As a child, I created a storyline, which I internalized as a belief, and have held it for most of my life. Like all stories, they feel true until we are willing to look at them fully and deeply. Looking into stories can be painful, and we've all also learned to avoid the pain. I did. I learned not to feel my sadness. I was often told not to cry when I felt really sad. The adults in my world wanted me to feel good and be happy, so their admonishment came from a good place, for sure, but I learned to not feel what was present for me. 

The storyline I created sounds like this: if I'm more like you and less like me, then you'll love me more. I learned this storyline deeply--embodied it--and I practiced showing up in life more like the people whose love I felt I had to earn, or whose love I was afraid to lose.

My friends, it's hard to be someone else. 

I'll make a distinction between emulating someone we admire--whose positive characteristics are ones we desire to cultivate in ourselves--and believing that someone will reject us if we don't become what they want us to become. 

This belief I took on was my own choosing, offered to me by loving adults, who also told a version of this story to themselves. Most of us take on the fearful belief that we must be less than the fullness of who we truly are in order to be accepted and, ultimately, loved for who we are. 

Beliefs are deeply powerful and personal ways that we create meaning about the world. When we arrived here as babies, we were open-hearted, pure love, and intimately aware of our connection to the Divine. We were also wholly dependent on others for survival, and it was our deepest desire to stay, with our family of origin. So we attached ourselves to the adults in our life as we began Earth school.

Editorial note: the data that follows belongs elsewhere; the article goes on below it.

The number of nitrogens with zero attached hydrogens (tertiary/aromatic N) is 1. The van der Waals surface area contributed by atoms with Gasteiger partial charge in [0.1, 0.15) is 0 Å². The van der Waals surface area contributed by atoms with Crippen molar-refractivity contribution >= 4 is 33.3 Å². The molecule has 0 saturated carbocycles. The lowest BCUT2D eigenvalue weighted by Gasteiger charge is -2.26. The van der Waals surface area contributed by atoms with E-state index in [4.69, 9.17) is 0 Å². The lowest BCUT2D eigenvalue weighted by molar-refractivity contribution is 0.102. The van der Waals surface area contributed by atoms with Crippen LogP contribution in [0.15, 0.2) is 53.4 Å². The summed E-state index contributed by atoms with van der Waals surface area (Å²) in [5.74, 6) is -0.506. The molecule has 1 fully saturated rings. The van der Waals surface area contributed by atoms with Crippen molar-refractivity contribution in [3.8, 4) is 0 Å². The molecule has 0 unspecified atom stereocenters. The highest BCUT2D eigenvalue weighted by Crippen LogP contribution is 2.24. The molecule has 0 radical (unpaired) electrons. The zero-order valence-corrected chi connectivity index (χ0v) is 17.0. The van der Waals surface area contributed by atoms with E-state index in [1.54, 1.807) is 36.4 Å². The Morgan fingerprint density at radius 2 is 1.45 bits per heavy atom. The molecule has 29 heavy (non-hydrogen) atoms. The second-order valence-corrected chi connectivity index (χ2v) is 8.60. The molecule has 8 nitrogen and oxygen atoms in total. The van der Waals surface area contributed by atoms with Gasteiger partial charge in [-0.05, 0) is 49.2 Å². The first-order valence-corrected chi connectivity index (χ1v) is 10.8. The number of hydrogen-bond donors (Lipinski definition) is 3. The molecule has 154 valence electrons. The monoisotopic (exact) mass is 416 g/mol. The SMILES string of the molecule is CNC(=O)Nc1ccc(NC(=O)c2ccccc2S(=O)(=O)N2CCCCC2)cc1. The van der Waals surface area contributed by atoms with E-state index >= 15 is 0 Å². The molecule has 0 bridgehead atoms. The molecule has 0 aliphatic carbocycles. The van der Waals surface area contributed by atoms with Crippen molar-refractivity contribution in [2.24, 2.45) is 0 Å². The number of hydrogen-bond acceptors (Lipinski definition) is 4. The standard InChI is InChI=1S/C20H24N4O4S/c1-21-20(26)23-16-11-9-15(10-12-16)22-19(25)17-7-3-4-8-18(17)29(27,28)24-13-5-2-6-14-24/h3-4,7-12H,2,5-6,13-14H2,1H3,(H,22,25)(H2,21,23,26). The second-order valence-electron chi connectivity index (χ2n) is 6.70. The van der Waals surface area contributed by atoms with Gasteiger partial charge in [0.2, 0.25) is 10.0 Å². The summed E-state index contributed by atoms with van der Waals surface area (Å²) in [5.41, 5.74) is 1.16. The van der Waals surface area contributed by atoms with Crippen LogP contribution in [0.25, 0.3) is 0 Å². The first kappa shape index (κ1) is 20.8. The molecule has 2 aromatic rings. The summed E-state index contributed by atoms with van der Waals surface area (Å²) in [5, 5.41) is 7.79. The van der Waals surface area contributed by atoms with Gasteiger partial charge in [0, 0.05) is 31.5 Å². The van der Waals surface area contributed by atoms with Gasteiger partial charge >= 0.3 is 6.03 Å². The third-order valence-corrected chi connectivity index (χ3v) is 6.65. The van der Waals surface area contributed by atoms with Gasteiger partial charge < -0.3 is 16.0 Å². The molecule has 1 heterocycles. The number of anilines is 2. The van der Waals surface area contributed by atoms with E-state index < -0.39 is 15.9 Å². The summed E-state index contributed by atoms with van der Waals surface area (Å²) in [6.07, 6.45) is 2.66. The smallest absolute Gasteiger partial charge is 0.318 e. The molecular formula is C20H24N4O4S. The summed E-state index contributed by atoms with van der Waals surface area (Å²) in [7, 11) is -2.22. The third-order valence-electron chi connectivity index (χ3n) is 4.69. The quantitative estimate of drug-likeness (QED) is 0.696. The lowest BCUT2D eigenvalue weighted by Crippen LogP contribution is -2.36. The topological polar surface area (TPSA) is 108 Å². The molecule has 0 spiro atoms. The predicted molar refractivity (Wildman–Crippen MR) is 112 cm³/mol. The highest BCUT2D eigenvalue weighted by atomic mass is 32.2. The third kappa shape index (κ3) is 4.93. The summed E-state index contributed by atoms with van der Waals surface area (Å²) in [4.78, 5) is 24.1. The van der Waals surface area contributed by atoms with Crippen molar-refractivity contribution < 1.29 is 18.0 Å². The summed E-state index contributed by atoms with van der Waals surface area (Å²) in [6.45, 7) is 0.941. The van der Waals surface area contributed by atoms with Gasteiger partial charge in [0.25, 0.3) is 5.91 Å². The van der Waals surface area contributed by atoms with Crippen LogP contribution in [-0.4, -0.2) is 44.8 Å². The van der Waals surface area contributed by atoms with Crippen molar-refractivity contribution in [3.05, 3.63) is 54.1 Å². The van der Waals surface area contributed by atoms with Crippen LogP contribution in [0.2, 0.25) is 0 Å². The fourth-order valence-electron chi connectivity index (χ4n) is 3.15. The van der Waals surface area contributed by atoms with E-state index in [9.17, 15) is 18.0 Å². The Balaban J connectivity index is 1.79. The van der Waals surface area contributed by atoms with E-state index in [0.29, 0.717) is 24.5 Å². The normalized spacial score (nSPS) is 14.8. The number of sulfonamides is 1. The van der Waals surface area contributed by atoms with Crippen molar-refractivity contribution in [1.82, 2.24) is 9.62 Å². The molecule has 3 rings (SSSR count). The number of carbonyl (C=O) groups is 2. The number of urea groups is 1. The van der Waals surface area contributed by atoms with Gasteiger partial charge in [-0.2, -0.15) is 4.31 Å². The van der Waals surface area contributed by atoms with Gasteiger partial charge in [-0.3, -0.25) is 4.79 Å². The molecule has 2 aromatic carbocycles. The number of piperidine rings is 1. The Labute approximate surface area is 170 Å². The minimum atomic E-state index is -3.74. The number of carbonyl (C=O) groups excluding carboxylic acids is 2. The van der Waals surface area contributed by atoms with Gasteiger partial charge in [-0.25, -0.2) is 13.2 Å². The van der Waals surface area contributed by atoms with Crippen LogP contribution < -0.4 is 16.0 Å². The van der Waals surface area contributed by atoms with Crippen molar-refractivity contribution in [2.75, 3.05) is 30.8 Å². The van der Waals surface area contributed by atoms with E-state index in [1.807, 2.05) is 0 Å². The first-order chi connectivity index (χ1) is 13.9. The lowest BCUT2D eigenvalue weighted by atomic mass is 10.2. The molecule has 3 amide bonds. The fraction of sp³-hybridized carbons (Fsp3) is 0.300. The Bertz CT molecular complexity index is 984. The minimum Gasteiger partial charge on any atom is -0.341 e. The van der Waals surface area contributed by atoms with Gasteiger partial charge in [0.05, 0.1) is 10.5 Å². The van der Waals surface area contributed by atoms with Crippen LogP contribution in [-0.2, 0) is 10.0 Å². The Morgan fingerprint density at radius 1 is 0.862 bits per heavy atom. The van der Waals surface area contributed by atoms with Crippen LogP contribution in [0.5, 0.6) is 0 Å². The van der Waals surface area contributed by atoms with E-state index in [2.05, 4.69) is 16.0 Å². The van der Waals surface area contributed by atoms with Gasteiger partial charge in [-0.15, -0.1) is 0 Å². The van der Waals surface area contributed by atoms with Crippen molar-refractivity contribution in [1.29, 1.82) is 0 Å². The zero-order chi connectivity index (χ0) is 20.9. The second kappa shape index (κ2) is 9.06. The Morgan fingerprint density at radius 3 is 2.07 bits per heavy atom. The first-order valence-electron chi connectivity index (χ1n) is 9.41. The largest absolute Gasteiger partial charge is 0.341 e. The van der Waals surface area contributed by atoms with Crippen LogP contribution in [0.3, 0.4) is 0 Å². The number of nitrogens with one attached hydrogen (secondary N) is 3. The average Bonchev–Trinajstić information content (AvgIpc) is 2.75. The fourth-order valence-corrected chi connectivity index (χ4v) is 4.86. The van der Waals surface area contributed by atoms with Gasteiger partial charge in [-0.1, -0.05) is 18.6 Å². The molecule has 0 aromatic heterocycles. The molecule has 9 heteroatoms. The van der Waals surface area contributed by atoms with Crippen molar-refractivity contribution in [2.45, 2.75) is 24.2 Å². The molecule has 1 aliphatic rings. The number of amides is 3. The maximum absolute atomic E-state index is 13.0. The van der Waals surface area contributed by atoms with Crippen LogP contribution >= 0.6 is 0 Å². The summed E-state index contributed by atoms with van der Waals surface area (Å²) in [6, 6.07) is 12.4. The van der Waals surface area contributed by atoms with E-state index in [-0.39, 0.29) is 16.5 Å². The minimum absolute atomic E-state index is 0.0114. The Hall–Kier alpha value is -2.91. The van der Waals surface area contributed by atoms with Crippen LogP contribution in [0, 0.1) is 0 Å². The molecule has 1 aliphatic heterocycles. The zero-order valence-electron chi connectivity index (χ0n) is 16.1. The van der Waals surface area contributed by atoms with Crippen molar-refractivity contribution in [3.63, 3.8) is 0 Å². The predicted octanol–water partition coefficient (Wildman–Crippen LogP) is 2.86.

Most of the adults we chose, though, had been completely conditioned and therefore, most had wholly forgotten their own infinite nature. As we grew, we created a mental construct to reconcile the conflict in our consciousness between what we knew and what we experienced in the world around. The stories we created were to help us make meaning. The resulting beliefs cause us pain, beliefs like:

I’m not good enough.
I can’t have what I want.
Nobody listens to me.
I must follow the rules to receive love.

When we name our own, painful beliefs, we begin the process of unraveling our stories and coming home to ourselves. Part of this process means letting go of our ways of masking the pain.

My primary pain-avoidance practice has been busyness, because as long as I'm too busy, I can't take time to look at my own pain. I've over-invested myself in caring for others, building a career, and ignoring parts of myself that I just didn't want to see.

This work of slowing down, of learning who I am, and of being the fullness of me, is my life's work.

Last year, I left my corporate career and, now, I can see the gift I gave to myself. I stripped away all the outside busyness--the things in my life that gave me no choice but to be very, very busy. For months, I felt lost. I felt fearful, because there is nothing--outside of me--to point to and say, "that's the reason I can't be all of who I truly am." 

If we desire to feel a peaceful freedom from the stories we've created that cause us pain, the only option is to own our beliefs because, unless we own them, we can't change them. 

What this planet needs now, more than ever, is humans who are willing to be the fullness of who they are. Will you join me?